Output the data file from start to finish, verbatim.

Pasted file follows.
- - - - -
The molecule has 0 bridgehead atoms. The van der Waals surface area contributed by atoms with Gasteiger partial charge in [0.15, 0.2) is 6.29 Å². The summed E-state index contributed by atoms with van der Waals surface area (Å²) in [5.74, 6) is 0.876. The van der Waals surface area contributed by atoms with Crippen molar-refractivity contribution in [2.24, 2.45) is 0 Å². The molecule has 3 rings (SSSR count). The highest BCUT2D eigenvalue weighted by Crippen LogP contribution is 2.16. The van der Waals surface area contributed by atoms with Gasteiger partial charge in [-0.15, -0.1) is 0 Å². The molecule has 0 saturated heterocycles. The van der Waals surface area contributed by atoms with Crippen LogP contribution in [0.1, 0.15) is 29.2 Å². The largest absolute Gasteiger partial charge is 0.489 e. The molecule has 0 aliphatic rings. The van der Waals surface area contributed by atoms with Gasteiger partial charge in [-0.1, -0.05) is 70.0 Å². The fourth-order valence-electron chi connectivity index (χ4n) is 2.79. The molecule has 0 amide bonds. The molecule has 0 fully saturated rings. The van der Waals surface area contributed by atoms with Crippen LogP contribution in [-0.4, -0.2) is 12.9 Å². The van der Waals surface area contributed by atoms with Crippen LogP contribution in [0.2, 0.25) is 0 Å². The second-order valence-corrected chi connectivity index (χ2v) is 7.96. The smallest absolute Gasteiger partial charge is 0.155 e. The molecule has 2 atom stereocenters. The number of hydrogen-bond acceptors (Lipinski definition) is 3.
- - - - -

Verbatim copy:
The molecule has 0 bridgehead atoms. The van der Waals surface area contributed by atoms with Gasteiger partial charge in [0.15, 0.2) is 6.29 Å². The summed E-state index contributed by atoms with van der Waals surface area (Å²) in [5.74, 6) is 0.876. The van der Waals surface area contributed by atoms with Crippen molar-refractivity contribution in [2.24, 2.45) is 0 Å². The molecule has 3 rings (SSSR count). The highest BCUT2D eigenvalue weighted by Crippen LogP contribution is 2.16. The van der Waals surface area contributed by atoms with Gasteiger partial charge in [-0.15, -0.1) is 0 Å². The molecule has 0 saturated heterocycles. The van der Waals surface area contributed by atoms with Crippen LogP contribution in [0.1, 0.15) is 29.2 Å². The largest absolute Gasteiger partial charge is 0.489 e. The molecule has 0 aliphatic rings. The van der Waals surface area contributed by atoms with Gasteiger partial charge in [-0.1, -0.05) is 70.0 Å². The fourth-order valence-electron chi connectivity index (χ4n) is 2.79. The molecule has 0 amide bonds. The molecule has 0 fully saturated rings. The van der Waals surface area contributed by atoms with Crippen LogP contribution in [-0.4, -0.2) is 12.9 Å². The van der Waals surface area contributed by atoms with Crippen LogP contribution in [0.2, 0.25) is 0 Å². The second-order valence-corrected chi connectivity index (χ2v) is 7.96. The smallest absolute Gasteiger partial charge is 0.155 e. The molecule has 2 atom stereocenters. The number of hydrogen-bond acceptors (Lipinski definition) is 3.